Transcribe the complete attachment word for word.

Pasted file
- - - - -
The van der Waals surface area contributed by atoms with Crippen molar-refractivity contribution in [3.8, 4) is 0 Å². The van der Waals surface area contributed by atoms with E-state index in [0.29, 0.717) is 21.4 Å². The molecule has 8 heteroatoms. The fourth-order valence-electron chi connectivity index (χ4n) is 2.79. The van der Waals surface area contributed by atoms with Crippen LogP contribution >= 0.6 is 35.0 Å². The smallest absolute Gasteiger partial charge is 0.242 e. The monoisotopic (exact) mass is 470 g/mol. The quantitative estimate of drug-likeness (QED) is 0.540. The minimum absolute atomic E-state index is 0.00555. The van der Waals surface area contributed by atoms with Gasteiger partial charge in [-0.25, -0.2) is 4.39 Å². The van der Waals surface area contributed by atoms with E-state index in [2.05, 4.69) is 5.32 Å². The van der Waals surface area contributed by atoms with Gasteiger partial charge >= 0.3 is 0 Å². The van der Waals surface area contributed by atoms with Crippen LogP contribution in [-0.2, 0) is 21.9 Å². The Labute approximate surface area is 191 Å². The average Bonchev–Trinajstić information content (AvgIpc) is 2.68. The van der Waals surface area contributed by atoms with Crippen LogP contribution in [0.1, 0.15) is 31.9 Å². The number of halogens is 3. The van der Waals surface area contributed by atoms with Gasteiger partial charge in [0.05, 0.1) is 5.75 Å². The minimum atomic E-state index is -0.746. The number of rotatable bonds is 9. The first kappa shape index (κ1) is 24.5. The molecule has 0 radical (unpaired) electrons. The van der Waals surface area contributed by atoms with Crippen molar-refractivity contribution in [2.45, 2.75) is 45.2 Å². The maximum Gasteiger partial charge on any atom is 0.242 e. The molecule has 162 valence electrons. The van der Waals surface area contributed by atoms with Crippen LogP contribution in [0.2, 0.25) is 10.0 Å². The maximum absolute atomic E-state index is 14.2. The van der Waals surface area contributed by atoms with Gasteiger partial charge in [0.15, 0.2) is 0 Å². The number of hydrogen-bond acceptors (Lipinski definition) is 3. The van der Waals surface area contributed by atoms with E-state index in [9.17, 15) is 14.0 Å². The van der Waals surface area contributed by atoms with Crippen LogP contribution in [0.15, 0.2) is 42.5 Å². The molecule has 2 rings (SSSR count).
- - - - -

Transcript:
The van der Waals surface area contributed by atoms with Crippen molar-refractivity contribution in [3.8, 4) is 0 Å². The van der Waals surface area contributed by atoms with E-state index in [0.29, 0.717) is 21.4 Å². The molecule has 8 heteroatoms. The fourth-order valence-electron chi connectivity index (χ4n) is 2.79. The van der Waals surface area contributed by atoms with Crippen LogP contribution >= 0.6 is 35.0 Å². The smallest absolute Gasteiger partial charge is 0.242 e. The monoisotopic (exact) mass is 470 g/mol. The quantitative estimate of drug-likeness (QED) is 0.540. The minimum absolute atomic E-state index is 0.00555. The van der Waals surface area contributed by atoms with Gasteiger partial charge in [-0.25, -0.2) is 4.39 Å². The van der Waals surface area contributed by atoms with E-state index in [2.05, 4.69) is 5.32 Å². The van der Waals surface area contributed by atoms with Gasteiger partial charge >= 0.3 is 0 Å². The van der Waals surface area contributed by atoms with Crippen LogP contribution in [-0.2, 0) is 21.9 Å². The Labute approximate surface area is 191 Å². The average Bonchev–Trinajstić information content (AvgIpc) is 2.68. The van der Waals surface area contributed by atoms with Crippen LogP contribution in [0.1, 0.15) is 31.9 Å². The number of halogens is 3. The van der Waals surface area contributed by atoms with Gasteiger partial charge in [0.05, 0.1) is 5.75 Å². The minimum atomic E-state index is -0.746. The number of rotatable bonds is 9. The first kappa shape index (κ1) is 24.5. The molecule has 0 radical (unpaired) electrons. The van der Waals surface area contributed by atoms with Crippen molar-refractivity contribution in [2.45, 2.75) is 45.2 Å². The maximum Gasteiger partial charge on any atom is 0.242 e. The molecule has 162 valence electrons. The van der Waals surface area contributed by atoms with Crippen LogP contribution in [0.2, 0.25) is 10.0 Å². The maximum absolute atomic E-state index is 14.2. The van der Waals surface area contributed by atoms with Gasteiger partial charge in [0.15, 0.2) is 0 Å². The number of hydrogen-bond acceptors (Lipinski definition) is 3. The van der Waals surface area contributed by atoms with E-state index in [9.17, 15) is 14.0 Å². The van der Waals surface area contributed by atoms with Crippen LogP contribution in [0.15, 0.2) is 42.5 Å². The molecule has 2 rings (SSSR count).